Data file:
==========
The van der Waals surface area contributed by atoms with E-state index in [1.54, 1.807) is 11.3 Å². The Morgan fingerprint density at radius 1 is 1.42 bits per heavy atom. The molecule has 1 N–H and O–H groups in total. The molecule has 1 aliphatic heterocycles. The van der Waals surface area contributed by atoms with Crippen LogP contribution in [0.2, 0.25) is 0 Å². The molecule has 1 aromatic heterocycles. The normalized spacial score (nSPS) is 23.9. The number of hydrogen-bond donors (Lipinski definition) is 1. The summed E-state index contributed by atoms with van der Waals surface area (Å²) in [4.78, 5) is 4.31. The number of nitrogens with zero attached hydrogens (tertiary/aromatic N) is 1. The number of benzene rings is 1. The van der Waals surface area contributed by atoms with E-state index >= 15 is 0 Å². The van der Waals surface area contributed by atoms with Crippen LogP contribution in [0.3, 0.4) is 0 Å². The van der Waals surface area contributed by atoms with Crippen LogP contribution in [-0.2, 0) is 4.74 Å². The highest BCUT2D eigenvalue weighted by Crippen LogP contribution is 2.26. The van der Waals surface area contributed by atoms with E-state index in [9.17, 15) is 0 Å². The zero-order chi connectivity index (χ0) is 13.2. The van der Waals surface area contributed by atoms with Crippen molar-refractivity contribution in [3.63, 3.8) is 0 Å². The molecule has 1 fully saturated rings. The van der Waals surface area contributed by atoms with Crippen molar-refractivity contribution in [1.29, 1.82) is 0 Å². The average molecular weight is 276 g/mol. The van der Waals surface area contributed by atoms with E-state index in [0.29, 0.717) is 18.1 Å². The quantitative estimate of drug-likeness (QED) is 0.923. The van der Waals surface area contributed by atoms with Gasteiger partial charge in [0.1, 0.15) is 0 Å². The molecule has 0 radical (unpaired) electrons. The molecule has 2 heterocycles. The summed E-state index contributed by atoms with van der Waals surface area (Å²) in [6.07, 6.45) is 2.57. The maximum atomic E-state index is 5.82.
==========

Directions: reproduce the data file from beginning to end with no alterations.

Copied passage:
The van der Waals surface area contributed by atoms with E-state index in [1.54, 1.807) is 11.3 Å². The Morgan fingerprint density at radius 1 is 1.42 bits per heavy atom. The molecule has 1 N–H and O–H groups in total. The molecule has 1 aliphatic heterocycles. The van der Waals surface area contributed by atoms with Crippen LogP contribution in [0.2, 0.25) is 0 Å². The molecule has 1 aromatic heterocycles. The normalized spacial score (nSPS) is 23.9. The number of hydrogen-bond donors (Lipinski definition) is 1. The summed E-state index contributed by atoms with van der Waals surface area (Å²) in [4.78, 5) is 4.31. The number of nitrogens with zero attached hydrogens (tertiary/aromatic N) is 1. The number of benzene rings is 1. The van der Waals surface area contributed by atoms with E-state index >= 15 is 0 Å². The van der Waals surface area contributed by atoms with Crippen LogP contribution in [0.3, 0.4) is 0 Å². The van der Waals surface area contributed by atoms with Crippen LogP contribution in [-0.2, 0) is 4.74 Å². The highest BCUT2D eigenvalue weighted by Crippen LogP contribution is 2.26. The van der Waals surface area contributed by atoms with E-state index in [9.17, 15) is 0 Å². The zero-order chi connectivity index (χ0) is 13.2. The van der Waals surface area contributed by atoms with Crippen molar-refractivity contribution in [3.63, 3.8) is 0 Å². The molecule has 1 fully saturated rings. The van der Waals surface area contributed by atoms with Crippen molar-refractivity contribution in [1.29, 1.82) is 0 Å². The average molecular weight is 276 g/mol. The van der Waals surface area contributed by atoms with E-state index in [0.29, 0.717) is 18.1 Å². The quantitative estimate of drug-likeness (QED) is 0.923. The van der Waals surface area contributed by atoms with Gasteiger partial charge in [0.1, 0.15) is 0 Å². The molecule has 0 radical (unpaired) electrons. The molecule has 2 heterocycles. The summed E-state index contributed by atoms with van der Waals surface area (Å²) in [6.07, 6.45) is 2.57. The maximum atomic E-state index is 5.82.